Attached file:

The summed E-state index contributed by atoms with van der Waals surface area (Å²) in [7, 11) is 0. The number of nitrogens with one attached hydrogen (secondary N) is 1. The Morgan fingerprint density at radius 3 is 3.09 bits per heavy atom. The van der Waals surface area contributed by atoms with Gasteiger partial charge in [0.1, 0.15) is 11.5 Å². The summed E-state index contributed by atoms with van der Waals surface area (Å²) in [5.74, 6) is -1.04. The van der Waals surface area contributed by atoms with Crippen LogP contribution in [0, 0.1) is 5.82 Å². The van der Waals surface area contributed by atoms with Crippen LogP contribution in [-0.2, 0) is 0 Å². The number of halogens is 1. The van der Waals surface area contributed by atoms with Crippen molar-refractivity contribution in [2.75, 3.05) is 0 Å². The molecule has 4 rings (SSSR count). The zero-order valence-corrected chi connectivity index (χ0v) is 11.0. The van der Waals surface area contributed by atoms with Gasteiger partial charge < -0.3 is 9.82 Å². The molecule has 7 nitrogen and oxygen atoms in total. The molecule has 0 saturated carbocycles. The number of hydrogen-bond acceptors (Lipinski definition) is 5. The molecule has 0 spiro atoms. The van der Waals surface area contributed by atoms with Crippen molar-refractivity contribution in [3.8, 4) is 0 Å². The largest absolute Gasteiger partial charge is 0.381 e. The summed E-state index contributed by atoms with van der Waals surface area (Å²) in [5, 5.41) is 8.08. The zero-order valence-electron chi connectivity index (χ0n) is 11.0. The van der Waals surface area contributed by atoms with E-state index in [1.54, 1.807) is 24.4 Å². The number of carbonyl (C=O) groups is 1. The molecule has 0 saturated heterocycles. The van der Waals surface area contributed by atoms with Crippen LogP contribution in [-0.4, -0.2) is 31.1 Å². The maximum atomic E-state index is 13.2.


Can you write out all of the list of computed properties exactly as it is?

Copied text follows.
The summed E-state index contributed by atoms with van der Waals surface area (Å²) in [7, 11) is 0. The number of nitrogens with one attached hydrogen (secondary N) is 1. The Morgan fingerprint density at radius 3 is 3.09 bits per heavy atom. The van der Waals surface area contributed by atoms with Gasteiger partial charge in [0.1, 0.15) is 11.5 Å². The summed E-state index contributed by atoms with van der Waals surface area (Å²) in [5.74, 6) is -1.04. The van der Waals surface area contributed by atoms with Crippen LogP contribution in [0, 0.1) is 5.82 Å². The van der Waals surface area contributed by atoms with Crippen LogP contribution in [-0.2, 0) is 0 Å². The number of halogens is 1. The van der Waals surface area contributed by atoms with Crippen molar-refractivity contribution in [2.75, 3.05) is 0 Å². The molecule has 4 rings (SSSR count). The zero-order valence-corrected chi connectivity index (χ0v) is 11.0. The van der Waals surface area contributed by atoms with Gasteiger partial charge < -0.3 is 9.82 Å². The molecule has 7 nitrogen and oxygen atoms in total. The molecule has 0 saturated carbocycles. The number of hydrogen-bond acceptors (Lipinski definition) is 5. The molecule has 0 spiro atoms. The van der Waals surface area contributed by atoms with Crippen molar-refractivity contribution in [3.8, 4) is 0 Å². The largest absolute Gasteiger partial charge is 0.381 e. The summed E-state index contributed by atoms with van der Waals surface area (Å²) in [5, 5.41) is 8.08. The zero-order valence-electron chi connectivity index (χ0n) is 11.0. The van der Waals surface area contributed by atoms with E-state index in [1.54, 1.807) is 24.4 Å². The number of carbonyl (C=O) groups is 1. The molecule has 0 saturated heterocycles. The van der Waals surface area contributed by atoms with Crippen LogP contribution in [-0.4, -0.2) is 31.1 Å². The maximum atomic E-state index is 13.2.